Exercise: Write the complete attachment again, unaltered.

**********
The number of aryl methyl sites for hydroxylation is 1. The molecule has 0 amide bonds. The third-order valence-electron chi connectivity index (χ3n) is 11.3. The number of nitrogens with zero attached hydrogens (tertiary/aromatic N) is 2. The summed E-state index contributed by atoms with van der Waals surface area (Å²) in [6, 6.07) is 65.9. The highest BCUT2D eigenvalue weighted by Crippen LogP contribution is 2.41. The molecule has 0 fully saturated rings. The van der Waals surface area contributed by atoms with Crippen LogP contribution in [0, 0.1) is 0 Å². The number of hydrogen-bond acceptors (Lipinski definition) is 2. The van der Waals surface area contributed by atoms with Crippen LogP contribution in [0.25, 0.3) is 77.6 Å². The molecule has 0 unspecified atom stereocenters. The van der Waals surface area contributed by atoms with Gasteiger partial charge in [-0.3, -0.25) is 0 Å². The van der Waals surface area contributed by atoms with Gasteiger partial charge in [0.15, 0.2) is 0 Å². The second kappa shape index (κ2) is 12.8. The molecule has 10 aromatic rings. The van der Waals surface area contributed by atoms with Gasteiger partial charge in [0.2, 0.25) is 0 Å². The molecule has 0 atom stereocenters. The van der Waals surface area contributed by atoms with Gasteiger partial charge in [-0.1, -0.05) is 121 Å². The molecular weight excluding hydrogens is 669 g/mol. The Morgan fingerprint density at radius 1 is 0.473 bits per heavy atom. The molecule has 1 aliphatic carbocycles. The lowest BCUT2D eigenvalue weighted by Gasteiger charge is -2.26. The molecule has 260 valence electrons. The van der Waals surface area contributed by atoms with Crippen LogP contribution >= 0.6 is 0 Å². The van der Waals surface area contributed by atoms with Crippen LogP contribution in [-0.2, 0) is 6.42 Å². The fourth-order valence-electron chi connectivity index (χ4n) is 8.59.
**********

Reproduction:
The number of aryl methyl sites for hydroxylation is 1. The molecule has 0 amide bonds. The third-order valence-electron chi connectivity index (χ3n) is 11.3. The number of nitrogens with zero attached hydrogens (tertiary/aromatic N) is 2. The summed E-state index contributed by atoms with van der Waals surface area (Å²) in [6, 6.07) is 65.9. The highest BCUT2D eigenvalue weighted by Crippen LogP contribution is 2.41. The molecule has 0 fully saturated rings. The van der Waals surface area contributed by atoms with Crippen LogP contribution in [0, 0.1) is 0 Å². The number of hydrogen-bond acceptors (Lipinski definition) is 2. The van der Waals surface area contributed by atoms with Crippen LogP contribution in [0.25, 0.3) is 77.6 Å². The molecule has 0 unspecified atom stereocenters. The van der Waals surface area contributed by atoms with Gasteiger partial charge in [-0.3, -0.25) is 0 Å². The van der Waals surface area contributed by atoms with Gasteiger partial charge in [0.15, 0.2) is 0 Å². The second kappa shape index (κ2) is 12.8. The molecule has 10 aromatic rings. The van der Waals surface area contributed by atoms with Gasteiger partial charge in [0.2, 0.25) is 0 Å². The molecule has 0 atom stereocenters. The van der Waals surface area contributed by atoms with Gasteiger partial charge in [-0.1, -0.05) is 121 Å². The molecular weight excluding hydrogens is 669 g/mol. The Morgan fingerprint density at radius 1 is 0.473 bits per heavy atom. The molecule has 1 aliphatic carbocycles. The lowest BCUT2D eigenvalue weighted by Gasteiger charge is -2.26. The molecule has 260 valence electrons. The van der Waals surface area contributed by atoms with Crippen LogP contribution >= 0.6 is 0 Å². The van der Waals surface area contributed by atoms with Crippen LogP contribution in [-0.2, 0) is 6.42 Å². The fourth-order valence-electron chi connectivity index (χ4n) is 8.59.